Christian Gay-bashing and America as the New Israel

I often appreciate Fiddlrts’ excellent insight, and this week was no exception. In light of the publicity surrounding Fred Phelps’ passing, he reflects on the dynamics of Christian opposition to gays in America.

He finds important roots in the development of the idea of America as God’s chosen people and in other historical developments.

Fiddlrts comments:

In my opinion, much of the political insanity that has characterized the religious right over the last few decades can be directly traced to a belief that the United States is the new Israel, and that it can claim the political promises that God made to Israel in the Old Testament.

There is no doubt that we believe this. Count how many signs you have seen with 2 Chronicles 7:14. “If my people, which are called by my name, shall humble themselves, and pray, and seek my face, and turn from their wicked ways; then will I hear from heaven, and will forgive their sin, and will heal their land.” This is a specific promise to Israel that doesn’t neatly fit with today’s situation unless you believe that the United States is now God’s “chosen people.” (And don’t tell me you think it means “Christians,” because then why do you expect God to bless America?) Although this idea dates at least to the Puritans, who sought to establish a “City on a Hill,” the modern Evangelical belief is heavily influenced by the Christian Reconstructionists, of whom more below.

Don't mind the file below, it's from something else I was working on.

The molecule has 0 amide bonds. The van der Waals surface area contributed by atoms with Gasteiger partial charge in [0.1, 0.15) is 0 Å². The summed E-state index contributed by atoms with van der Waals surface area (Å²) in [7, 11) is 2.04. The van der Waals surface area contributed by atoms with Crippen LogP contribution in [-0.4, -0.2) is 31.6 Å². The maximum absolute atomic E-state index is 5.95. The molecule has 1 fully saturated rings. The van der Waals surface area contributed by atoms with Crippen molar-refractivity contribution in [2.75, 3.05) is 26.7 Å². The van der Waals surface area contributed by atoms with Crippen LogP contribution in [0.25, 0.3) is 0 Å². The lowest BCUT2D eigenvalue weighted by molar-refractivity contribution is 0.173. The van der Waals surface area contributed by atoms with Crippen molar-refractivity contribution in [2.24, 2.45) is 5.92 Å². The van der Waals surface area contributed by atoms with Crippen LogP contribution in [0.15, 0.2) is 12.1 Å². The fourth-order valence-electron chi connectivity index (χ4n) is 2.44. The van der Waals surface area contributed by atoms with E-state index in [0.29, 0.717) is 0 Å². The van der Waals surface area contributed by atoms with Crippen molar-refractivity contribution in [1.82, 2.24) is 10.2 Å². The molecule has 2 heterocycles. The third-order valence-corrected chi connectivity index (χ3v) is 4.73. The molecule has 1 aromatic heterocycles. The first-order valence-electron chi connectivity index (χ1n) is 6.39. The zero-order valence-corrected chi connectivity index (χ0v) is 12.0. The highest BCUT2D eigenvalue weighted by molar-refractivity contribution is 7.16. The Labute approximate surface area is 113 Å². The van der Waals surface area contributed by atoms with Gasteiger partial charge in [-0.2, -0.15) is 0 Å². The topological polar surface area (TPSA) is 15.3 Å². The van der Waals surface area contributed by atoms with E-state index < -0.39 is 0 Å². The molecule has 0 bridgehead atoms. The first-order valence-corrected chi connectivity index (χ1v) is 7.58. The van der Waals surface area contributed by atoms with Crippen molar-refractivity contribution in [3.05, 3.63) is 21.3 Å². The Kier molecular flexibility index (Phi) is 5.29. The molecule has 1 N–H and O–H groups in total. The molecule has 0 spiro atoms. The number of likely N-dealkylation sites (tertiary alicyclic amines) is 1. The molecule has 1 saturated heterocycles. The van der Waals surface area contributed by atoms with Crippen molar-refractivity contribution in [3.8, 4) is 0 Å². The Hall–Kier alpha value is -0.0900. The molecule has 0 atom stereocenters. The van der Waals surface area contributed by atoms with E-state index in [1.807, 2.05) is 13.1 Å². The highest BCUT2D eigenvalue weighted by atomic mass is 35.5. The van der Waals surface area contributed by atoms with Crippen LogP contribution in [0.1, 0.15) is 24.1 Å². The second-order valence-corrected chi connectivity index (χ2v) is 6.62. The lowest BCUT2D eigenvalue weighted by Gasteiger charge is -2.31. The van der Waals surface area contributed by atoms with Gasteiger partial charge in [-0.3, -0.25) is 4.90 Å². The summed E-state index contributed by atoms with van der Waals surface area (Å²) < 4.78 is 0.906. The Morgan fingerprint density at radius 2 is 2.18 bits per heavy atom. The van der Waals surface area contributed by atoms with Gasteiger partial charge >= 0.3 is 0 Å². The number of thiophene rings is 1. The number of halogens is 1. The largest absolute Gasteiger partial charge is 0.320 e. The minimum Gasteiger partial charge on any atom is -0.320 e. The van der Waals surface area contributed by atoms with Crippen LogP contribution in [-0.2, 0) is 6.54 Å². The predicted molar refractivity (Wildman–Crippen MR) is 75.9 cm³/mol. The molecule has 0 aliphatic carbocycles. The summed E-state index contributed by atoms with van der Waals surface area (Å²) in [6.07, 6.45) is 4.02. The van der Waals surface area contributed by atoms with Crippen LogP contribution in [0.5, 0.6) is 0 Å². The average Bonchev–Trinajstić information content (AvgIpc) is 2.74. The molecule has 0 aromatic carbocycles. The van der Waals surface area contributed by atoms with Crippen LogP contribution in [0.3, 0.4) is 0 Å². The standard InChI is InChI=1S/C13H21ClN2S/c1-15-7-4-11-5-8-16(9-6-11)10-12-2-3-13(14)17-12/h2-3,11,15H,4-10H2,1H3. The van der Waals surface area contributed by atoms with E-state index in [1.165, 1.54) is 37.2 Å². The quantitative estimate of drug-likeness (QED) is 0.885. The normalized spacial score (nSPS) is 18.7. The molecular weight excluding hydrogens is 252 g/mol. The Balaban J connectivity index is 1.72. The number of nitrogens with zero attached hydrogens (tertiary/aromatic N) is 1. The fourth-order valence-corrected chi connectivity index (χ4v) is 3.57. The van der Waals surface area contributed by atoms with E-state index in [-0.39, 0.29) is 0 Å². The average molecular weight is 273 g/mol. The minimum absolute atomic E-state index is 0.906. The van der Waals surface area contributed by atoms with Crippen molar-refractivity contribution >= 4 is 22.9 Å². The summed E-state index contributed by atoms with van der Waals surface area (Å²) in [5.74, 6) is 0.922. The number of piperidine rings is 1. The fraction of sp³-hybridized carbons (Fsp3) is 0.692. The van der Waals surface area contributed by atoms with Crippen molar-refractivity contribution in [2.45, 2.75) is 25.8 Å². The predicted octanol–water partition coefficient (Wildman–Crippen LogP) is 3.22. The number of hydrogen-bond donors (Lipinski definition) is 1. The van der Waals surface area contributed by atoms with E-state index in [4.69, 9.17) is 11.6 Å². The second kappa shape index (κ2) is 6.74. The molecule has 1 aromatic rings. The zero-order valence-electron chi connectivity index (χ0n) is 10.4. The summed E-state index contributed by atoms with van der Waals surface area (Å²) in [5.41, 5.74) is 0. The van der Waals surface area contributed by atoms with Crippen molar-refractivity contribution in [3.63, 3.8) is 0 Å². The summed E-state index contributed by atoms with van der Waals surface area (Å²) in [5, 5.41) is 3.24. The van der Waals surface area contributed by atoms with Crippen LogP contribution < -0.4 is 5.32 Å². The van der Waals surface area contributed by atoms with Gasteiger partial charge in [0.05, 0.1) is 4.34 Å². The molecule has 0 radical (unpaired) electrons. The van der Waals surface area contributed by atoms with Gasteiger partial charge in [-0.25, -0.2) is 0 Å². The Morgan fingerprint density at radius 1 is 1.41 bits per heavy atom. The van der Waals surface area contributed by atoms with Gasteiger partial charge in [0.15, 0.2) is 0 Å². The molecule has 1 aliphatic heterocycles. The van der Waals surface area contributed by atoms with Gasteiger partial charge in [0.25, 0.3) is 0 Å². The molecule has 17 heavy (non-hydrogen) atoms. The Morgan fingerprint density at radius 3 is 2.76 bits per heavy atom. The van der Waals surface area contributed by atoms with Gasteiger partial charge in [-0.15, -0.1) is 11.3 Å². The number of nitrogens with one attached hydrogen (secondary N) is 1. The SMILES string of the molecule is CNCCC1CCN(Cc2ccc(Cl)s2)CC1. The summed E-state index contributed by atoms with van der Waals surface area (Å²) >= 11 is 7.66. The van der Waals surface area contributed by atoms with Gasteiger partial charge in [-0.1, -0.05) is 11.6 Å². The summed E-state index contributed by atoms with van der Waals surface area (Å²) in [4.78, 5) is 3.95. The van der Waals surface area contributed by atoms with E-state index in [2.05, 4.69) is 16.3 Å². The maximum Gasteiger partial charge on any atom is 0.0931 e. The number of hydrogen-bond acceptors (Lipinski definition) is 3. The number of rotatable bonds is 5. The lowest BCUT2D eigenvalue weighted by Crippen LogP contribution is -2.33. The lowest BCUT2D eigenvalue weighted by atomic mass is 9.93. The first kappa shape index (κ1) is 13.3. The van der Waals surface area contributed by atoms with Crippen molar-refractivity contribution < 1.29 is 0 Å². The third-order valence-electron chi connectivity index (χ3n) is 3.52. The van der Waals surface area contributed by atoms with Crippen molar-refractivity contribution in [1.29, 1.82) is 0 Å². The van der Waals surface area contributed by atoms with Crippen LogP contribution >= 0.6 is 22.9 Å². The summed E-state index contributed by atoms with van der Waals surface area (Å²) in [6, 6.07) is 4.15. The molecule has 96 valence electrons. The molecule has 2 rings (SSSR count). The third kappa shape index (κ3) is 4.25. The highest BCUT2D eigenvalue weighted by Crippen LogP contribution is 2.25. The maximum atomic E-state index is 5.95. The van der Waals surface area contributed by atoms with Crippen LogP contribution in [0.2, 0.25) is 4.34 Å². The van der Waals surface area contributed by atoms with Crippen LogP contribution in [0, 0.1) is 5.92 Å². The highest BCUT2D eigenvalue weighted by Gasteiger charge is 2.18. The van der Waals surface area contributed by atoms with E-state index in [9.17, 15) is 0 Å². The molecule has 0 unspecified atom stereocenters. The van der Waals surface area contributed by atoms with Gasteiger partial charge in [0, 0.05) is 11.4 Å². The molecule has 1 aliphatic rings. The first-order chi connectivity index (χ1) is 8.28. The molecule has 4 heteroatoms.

Thus, because we associate the Kingdom of God with some sort of mythical America as a “Christian nation,” we spent our time, energy, and resources focusing on politics.

So here is what we seem to believe: In the past (take your pick when), America was a “Christian nation,” God’s chosen people. We were good, so we were blessed. Now, we feel America is in decline, because we are now not so good. We have to stop this decline, so we find a visible representation of how we have gotten worse and thus drawn God’s wrath on us. Hmm, how might we do that? What sin shall we pick?

We believe that homosexual sin is in an entirely different category from other sins. And, conveniently, it is one committed by a small minority.

Read the rest of Fiddlrts’ excellent post by clicking the link below:

Do We Really Believe God Hates Fags?

This entry was posted in favorite blogs, gays, judgment and tagged , , , , . Bookmark the permalink.

15 Responses to Christian Gay-bashing and America as the New Israel

  1. sheila0405 says: